# 'from A to B to C' or 'from A to B and from B to C'? How do I describe such a trend?

If I want to describe a trend, for example, a gas has a density of 1, its liquid form has a density of 2, and its solid form's density is 3, which expression will be better

the density increases from the gas form to the liquid form to the solid form

or

the density increases from the gas form to the liquid form and from the liquid form to the solid form

By the way, are there any better ways to describe this trend? For example, is

the density is the lowest of the gas form and the highest of the solid form

correct?
Does it look better or worse than the two above? How do native English speakers describe such a trend?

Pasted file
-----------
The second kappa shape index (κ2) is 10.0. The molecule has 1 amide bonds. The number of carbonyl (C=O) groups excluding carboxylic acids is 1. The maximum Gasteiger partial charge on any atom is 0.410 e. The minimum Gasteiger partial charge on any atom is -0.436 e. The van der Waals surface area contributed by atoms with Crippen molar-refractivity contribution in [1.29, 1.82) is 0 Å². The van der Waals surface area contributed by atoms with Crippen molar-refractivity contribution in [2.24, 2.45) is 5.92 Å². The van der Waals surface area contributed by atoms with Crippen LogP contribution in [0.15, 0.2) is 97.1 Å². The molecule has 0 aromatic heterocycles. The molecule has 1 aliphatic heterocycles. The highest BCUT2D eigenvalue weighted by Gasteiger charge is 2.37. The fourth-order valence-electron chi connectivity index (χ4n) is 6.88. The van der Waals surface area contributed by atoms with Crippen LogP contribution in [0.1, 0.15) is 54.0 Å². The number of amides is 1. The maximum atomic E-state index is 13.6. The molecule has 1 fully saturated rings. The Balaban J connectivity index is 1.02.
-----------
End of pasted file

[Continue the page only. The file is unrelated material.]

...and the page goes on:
## 2 Answers

The technical term for gas, liquid and solid is state. You can eliminate a lot of the repetition in your sentences by describing what happens as the state changes.

The density increases as the state changes from gas to liquid to solid.

The second one is correct. The 3rd one is also fine, but it doesn't show a trend.

You can also say "The density increases as the state changes from Gas to Solid" or "The density increases as the element moves from its gas state to its solid state"

You don't need to mention the liquid state as it is understood that the element changes into its liquid state before it changes into its solid state.

Hope it helps.